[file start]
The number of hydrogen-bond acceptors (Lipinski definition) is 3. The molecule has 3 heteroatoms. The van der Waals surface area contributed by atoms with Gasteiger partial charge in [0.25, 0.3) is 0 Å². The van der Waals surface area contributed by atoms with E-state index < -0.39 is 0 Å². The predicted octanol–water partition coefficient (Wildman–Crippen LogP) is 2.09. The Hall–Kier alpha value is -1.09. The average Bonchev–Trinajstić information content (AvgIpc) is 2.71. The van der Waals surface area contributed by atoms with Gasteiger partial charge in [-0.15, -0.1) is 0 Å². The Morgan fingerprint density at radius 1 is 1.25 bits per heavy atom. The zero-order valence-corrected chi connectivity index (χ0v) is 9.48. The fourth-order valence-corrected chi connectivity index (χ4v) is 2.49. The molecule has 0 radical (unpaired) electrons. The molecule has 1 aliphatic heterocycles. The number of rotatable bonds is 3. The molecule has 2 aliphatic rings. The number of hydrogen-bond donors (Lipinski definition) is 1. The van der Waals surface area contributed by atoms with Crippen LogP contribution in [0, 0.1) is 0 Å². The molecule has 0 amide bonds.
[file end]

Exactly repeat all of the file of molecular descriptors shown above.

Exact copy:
The number of hydrogen-bond acceptors (Lipinski definition) is 3. The molecule has 3 heteroatoms. The van der Waals surface area contributed by atoms with Gasteiger partial charge in [0.25, 0.3) is 0 Å². The van der Waals surface area contributed by atoms with E-state index < -0.39 is 0 Å². The predicted octanol–water partition coefficient (Wildman–Crippen LogP) is 2.09. The Hall–Kier alpha value is -1.09. The average Bonchev–Trinajstić information content (AvgIpc) is 2.71. The van der Waals surface area contributed by atoms with Gasteiger partial charge in [-0.15, -0.1) is 0 Å². The Morgan fingerprint density at radius 1 is 1.25 bits per heavy atom. The zero-order valence-corrected chi connectivity index (χ0v) is 9.48. The fourth-order valence-corrected chi connectivity index (χ4v) is 2.49. The molecule has 0 radical (unpaired) electrons. The molecule has 1 aliphatic heterocycles. The number of rotatable bonds is 3. The molecule has 2 aliphatic rings. The number of hydrogen-bond donors (Lipinski definition) is 1. The van der Waals surface area contributed by atoms with Crippen LogP contribution in [0, 0.1) is 0 Å². The molecule has 0 amide bonds.